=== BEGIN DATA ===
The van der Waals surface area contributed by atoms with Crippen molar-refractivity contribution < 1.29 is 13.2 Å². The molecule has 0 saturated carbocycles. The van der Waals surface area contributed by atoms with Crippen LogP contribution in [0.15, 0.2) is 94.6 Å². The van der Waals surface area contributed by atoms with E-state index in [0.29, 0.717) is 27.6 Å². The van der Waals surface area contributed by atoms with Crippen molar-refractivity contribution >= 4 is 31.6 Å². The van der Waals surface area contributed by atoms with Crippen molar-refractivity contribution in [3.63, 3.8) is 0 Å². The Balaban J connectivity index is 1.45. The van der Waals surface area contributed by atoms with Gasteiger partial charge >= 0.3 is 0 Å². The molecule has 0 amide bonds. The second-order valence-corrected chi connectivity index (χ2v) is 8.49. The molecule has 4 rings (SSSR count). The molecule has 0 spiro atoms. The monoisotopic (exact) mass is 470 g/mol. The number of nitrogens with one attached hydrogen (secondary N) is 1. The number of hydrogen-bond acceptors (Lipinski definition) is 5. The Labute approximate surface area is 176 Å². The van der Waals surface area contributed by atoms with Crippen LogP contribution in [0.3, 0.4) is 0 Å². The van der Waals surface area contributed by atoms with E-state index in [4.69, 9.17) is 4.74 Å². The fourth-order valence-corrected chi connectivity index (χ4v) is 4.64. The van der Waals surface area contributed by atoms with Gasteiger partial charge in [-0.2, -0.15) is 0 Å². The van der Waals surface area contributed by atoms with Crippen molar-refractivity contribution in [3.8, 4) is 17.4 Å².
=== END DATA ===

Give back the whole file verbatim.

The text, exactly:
The van der Waals surface area contributed by atoms with Crippen molar-refractivity contribution < 1.29 is 13.2 Å². The molecule has 0 saturated carbocycles. The van der Waals surface area contributed by atoms with Crippen LogP contribution in [0.15, 0.2) is 94.6 Å². The van der Waals surface area contributed by atoms with E-state index in [0.29, 0.717) is 27.6 Å². The van der Waals surface area contributed by atoms with Crippen molar-refractivity contribution >= 4 is 31.6 Å². The van der Waals surface area contributed by atoms with Crippen molar-refractivity contribution in [3.63, 3.8) is 0 Å². The Balaban J connectivity index is 1.45. The van der Waals surface area contributed by atoms with Gasteiger partial charge >= 0.3 is 0 Å². The molecule has 0 amide bonds. The second-order valence-corrected chi connectivity index (χ2v) is 8.49. The molecule has 4 rings (SSSR count). The molecule has 0 spiro atoms. The monoisotopic (exact) mass is 470 g/mol. The number of nitrogens with one attached hydrogen (secondary N) is 1. The number of hydrogen-bond acceptors (Lipinski definition) is 5. The Labute approximate surface area is 176 Å². The van der Waals surface area contributed by atoms with Crippen LogP contribution in [0.3, 0.4) is 0 Å². The van der Waals surface area contributed by atoms with E-state index in [4.69, 9.17) is 4.74 Å². The fourth-order valence-corrected chi connectivity index (χ4v) is 4.64. The van der Waals surface area contributed by atoms with Gasteiger partial charge in [-0.2, -0.15) is 0 Å². The van der Waals surface area contributed by atoms with Crippen molar-refractivity contribution in [3.8, 4) is 17.4 Å².